LOS ANGELES -- Jim Mora is a busy man nowadays. He doesn't face the pressures he once did as an NFL head coach, but his schedule at UCLA is thicker than he would like as he tries to cram in as many film sessions as possible.
There are the chats with boosters and the autographs for fans. There's plenty of handshakes and small talk with recruits and their parents. And don't forget the LA media contingent he has to face on a daily basis.
One thing he doesn't mind however is taking calls from NFL front offices about his former players. Lately his phone has been buzzing constantly about linebacker Anthony Barr, who is a possible top 10 pick in the 2014 NFL Draft but is starting to see his stock dip a bit as the draft approaches in May.
"I think there's always going to be risers and fallers this time of year," Mora told College Football 24/7. "I get a kick out of it. I've gotten a lot of phone calls lately about Anthony, from head coaches to general managers. I think the stock falling or rising is a bit of a media sensation rather than a reality. It only takes one team to really love you up high and will go get you. I'll tell you this: Whoever drafts Anthony -- whether it's the first pick, the 10th pick, the 20th pick or the 250th pick -- is getting a great football player and a guy that's going to continue to get better and better."
Barr has been near the top of NFL draft boards thanks to two prolific seasons for the Bruins since moving from running back to linebacker in 2012. Although he made the switch when Mora and company took over in Westwood, he actually has less than two full years as a linebacker under his belt because of missed time with injuries. Combine that with the draft's dearth of elite edge pass rushers, and it's easy to see why Barr was slated to go as high as sixth overall in a recent NFL.com mock draft.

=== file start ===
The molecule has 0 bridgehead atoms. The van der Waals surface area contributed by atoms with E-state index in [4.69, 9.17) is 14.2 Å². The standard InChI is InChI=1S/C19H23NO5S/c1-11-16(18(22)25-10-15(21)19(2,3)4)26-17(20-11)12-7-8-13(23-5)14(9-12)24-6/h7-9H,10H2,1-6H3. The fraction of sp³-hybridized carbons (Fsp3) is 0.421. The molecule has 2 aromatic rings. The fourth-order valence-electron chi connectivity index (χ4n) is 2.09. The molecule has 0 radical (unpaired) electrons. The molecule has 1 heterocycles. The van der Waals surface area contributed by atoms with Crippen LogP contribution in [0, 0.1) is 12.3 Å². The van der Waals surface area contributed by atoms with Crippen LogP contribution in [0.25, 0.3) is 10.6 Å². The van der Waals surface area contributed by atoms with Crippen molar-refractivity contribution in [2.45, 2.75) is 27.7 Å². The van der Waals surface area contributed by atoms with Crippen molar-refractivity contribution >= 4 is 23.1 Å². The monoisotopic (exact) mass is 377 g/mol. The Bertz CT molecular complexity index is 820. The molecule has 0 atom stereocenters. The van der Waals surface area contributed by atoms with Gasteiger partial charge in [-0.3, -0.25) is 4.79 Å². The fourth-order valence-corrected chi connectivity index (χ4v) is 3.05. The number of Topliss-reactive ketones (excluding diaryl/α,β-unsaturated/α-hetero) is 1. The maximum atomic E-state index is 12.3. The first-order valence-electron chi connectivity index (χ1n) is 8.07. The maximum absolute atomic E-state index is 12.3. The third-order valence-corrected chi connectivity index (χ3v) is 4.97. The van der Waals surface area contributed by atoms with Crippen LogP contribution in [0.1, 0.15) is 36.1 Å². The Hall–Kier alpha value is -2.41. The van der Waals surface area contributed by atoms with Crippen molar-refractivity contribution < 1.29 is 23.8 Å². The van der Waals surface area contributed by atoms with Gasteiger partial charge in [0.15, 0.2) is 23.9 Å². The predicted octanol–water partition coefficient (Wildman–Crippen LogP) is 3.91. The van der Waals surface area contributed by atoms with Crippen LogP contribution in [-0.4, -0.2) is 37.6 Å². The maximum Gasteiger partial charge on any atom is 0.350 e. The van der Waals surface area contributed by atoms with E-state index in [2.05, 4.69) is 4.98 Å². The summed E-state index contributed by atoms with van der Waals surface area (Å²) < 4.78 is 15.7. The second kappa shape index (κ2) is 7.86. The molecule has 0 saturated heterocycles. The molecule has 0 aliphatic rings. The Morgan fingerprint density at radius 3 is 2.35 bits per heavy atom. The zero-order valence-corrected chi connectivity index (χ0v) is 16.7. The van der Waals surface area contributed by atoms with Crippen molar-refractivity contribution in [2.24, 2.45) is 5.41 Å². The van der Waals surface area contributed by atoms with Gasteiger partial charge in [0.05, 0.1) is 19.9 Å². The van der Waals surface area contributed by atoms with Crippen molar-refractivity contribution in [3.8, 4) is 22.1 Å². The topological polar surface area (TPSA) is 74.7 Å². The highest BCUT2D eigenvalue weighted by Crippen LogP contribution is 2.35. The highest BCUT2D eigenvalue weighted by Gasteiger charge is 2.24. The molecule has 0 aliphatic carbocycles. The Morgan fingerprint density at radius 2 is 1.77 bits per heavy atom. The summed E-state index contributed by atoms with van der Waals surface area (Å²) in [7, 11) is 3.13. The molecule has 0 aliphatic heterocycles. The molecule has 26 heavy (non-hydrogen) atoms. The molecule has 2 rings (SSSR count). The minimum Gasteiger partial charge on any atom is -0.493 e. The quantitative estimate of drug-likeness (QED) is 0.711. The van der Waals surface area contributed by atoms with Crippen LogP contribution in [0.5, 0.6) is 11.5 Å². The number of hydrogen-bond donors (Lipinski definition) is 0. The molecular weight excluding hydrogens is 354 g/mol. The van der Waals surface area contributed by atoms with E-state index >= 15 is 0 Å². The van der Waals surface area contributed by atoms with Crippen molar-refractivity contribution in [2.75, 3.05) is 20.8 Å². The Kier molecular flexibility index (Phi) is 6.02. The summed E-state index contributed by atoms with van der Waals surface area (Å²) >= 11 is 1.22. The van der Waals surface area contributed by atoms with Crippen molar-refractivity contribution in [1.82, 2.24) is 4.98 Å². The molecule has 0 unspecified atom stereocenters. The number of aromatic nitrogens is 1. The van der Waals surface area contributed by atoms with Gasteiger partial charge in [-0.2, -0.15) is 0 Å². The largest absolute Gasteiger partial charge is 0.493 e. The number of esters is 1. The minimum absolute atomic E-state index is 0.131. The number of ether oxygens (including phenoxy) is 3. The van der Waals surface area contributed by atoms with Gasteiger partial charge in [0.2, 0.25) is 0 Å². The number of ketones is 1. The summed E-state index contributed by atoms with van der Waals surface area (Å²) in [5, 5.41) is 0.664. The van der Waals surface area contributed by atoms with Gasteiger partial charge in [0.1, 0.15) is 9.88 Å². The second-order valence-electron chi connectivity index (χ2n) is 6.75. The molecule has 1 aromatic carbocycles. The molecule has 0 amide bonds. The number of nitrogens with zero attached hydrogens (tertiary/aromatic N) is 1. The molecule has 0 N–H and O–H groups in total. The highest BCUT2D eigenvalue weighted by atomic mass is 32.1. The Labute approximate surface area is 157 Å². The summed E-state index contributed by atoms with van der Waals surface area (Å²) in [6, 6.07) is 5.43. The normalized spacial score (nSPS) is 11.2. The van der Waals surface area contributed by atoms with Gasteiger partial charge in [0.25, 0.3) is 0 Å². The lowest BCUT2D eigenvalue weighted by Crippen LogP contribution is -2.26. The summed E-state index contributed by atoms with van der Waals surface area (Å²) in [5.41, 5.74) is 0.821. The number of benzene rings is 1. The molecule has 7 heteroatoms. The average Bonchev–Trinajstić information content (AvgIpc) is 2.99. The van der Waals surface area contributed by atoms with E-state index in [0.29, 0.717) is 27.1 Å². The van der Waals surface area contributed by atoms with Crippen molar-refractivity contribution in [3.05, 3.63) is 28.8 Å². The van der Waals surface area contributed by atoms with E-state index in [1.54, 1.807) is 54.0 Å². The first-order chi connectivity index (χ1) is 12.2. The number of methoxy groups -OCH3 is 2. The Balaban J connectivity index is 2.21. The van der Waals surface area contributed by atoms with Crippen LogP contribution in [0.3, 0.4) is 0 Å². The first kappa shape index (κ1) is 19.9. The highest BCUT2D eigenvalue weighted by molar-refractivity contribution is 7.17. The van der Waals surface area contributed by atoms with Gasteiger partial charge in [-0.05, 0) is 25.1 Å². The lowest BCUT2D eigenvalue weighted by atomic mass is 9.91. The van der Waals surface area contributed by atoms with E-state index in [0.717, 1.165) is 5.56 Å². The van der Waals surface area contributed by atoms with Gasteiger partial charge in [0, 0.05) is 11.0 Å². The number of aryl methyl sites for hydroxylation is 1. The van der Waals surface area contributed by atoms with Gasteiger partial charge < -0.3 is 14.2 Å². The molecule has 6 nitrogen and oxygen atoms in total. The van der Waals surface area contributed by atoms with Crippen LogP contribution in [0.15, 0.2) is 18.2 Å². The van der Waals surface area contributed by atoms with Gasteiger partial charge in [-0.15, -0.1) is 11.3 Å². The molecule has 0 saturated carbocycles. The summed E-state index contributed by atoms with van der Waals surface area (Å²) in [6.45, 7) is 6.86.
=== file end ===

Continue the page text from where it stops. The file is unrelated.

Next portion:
Mora, who spent over three decades in the NFL as a coach, didn't have to think long when asked whom Barr reminds him of, and he brought up a few comparisons that don't often come to mind when looking at outside linebackers.
"John Abraham a little bit," Mora said. "They're the same size, but John is a little bit heavier. Both very fluid, good hands, explosive. I think he's got a little DeMarcus Ware in him. I even went back to Pat Swilling from the old days. He's a smaller guy, but he's got a little Chris Doleman in him."
The Abraham comparison is intriguing because Mora knows all about him from his days in Atlanta. Barr is about 20 pounds lighter than Abraham, but Mora has already told a few coaches that Barr has the frame to bulk up and fill a similar role at the next level.
"For a 3-4 team, he's definitely an outside linebacker," Mora said. "I do think he could weigh 260 pounds and maintain his speed and quickness, to play defensive end for a 4-3 team. He was our right end in nickel. He didn't feel comfortable going down (with a hand in the ground) and just rushed from a two-point (stance). He'll get better at that."
That's the scary part for teams that elect to pass on Barr early in the draft. With scouts frequently talking about how high a prospect's ceiling is, Barr might just have the highest of anybody on the defensive side of the ball.